You wear activewear to go to the store, to hang out with friends and perhaps even to head into the office — so what are you supposed to wear to the gym? Activewear has become so comfortable and stylish that it is appropriate to wear almost anywhere. Yet, when activewear is your default outfit for so much of your life, you might not relish the idea of wearing your favorite pieces during a serious sweat session.
Fortunately, you don’t have to. Here are a few ideas for keeping your day-to-day activewear separate from the clothes you wear to work out.
Look at the Fabrics and Fits of Your Activewear
Activewear comes in a wide variety of fabrics, from ribbed cotton to shiny synthetics. While you might choose the fabrics that look the best when it comes to the activewear you put on for your everyday life, for the gym, you need to wear fabrics that will perform well during your workout. Generally, this means you want fabrics that will wick sweat and other moisture away from your skin, keeping you dry and preventing chafing. Additionally, you probably want your workout clothes to breathe, which will help your body maintain a stable internal temperature and prevent overheating that could put your health at risk. You do not want fabrics that will restrict your movement, but you also do not want fabrics that will become loose over time, which could be distracting and dangerous during your workout. Finally, you should probably prioritize fabrics that are resistant to odors and bacteria.
Some of the best activewear materials for working out in include:
- Bamboo fiber. Made from natural fibers, bamboo activewear checks every box, and additionally, it is made sustainably from renewable resources.
- Nylon. One of the first-ever synthetic fibers remains one of the best, appropriate for any type of workout in any season.
Some of the materials to reserve for non-workout activewear include:
- Spandex. Though spandex became a popular workout material in the late 1900s, the truth is that it is not appropriately moisture-wicking or breathable, and it easily loses its stretch and shape.
- Cotton. Cotton holds moisture against the skin, so it is one of the worst fabric choices for working out in. However, cotton is exceedingly cute, so it makes for excellent everyday-wear.
In addition to the fabric, you should pay close attention to how your activewear fits. It should go without saying that there are many activewear styles that are not well-suited to working out in. For example, tube, halter and one-shoulder tops generally will not provide enough support during high-impact, high-intensity exercise. Likewise, flairs and wide-leg bottoms will likely be burdensome during workouts, as they will prevent easy movement of your legs. You can buy activewear that follows trends, but you probably do not want to wear these pieces to the gym. Instead, standard workout styles, like tight leggings and a strong sports bra, are best.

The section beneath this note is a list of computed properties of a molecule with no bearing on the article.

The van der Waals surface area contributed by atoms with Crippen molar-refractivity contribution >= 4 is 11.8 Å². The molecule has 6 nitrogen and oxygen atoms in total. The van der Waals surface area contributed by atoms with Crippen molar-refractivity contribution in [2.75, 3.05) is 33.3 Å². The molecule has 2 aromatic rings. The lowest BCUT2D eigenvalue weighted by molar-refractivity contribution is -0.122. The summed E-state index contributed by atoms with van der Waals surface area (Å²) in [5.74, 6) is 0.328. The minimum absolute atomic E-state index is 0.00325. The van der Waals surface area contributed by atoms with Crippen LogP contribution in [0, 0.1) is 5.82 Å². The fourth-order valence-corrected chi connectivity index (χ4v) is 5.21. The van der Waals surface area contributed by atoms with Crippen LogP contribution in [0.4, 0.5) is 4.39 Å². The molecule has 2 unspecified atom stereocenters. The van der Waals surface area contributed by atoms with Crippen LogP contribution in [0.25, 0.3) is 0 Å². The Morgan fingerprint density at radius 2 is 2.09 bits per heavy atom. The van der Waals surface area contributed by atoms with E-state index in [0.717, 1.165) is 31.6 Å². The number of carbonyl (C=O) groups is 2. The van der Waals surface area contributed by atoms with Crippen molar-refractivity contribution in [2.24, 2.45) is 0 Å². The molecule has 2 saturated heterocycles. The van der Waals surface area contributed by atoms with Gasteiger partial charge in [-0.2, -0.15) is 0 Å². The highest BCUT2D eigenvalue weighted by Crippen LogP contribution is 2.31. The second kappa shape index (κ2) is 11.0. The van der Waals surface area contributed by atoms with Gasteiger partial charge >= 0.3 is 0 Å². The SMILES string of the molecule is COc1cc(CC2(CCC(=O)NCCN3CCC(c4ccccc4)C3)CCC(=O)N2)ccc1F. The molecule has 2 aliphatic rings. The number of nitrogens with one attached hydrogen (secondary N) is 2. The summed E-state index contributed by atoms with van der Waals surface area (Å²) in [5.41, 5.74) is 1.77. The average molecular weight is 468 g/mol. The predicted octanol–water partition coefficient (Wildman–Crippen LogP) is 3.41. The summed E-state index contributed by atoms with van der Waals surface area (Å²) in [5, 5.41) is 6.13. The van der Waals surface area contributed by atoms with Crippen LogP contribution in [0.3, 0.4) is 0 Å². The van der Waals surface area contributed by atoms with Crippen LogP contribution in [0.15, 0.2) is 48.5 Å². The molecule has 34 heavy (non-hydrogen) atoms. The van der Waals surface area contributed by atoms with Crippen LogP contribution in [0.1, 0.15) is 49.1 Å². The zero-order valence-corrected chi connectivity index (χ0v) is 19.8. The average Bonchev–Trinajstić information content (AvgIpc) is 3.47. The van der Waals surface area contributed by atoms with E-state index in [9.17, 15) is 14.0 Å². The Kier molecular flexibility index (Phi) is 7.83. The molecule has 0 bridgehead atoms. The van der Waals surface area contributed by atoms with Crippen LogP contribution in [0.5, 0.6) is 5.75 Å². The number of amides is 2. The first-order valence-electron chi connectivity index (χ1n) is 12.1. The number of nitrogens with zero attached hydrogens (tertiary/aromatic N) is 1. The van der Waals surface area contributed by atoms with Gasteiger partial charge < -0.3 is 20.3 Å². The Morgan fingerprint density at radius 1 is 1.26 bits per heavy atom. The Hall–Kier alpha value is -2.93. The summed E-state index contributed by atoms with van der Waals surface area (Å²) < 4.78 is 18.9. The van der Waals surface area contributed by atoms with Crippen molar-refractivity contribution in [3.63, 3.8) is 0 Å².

Work Out in Your Outdated Activewear
Activewear trends come and go, sometimes faster than other fashion cycles. More likely than not, you have more than a few activewear pieces that are no longer in style, which means you would be loath to wear them on errands or to the office. Fortunately, it matters much less what you look like while you are working out. Regardless of whether you exercise in a gym around others or at home in solitude, you can put on your older, more outdated activewear without feeling insecure about your stylishness. Then, you can replace those pieces in your wardrobe with new women’s activewear in the current trends.
Learn How to Clean Your Activewear
Unless you have an unlimited activewear budget, you need to be careful how you clean your activewear. Because of their unique properties, activewear fabrics can degrade quickly if they are not properly cared for; they can develop lasting stains and odors, and they can lose their stretch and shape, making them overall uncomfortable and unsightly. Here are a few steps to help you keep up your activewear:
- Presoak. To prevent the buildup of stains and odors, soak your activewear in a sink or tub of cold water and white vinegar, mixed four-to-one, for about 30 minutes before washing.
- Wash inside-out. Because most of the grime is located inside the clothes, turn activewear inside-out before placing in the washing machine.
- Set the washing machine. Run a gentle cycle with cold water, which will reduce damage to the fibers of your athleticwear.
- Air dry. If you do not have a clothesline, lay your athleticwear flat to dry on a rack or counter. You may use a dryer on the lowest heat setting possible, but you might notice damage over time.
Activewear is life — so you need to choose your activewear carefully and care for it properly. With the right fabrics and fit, you will feel great wearing your activewear inside and outside the gym.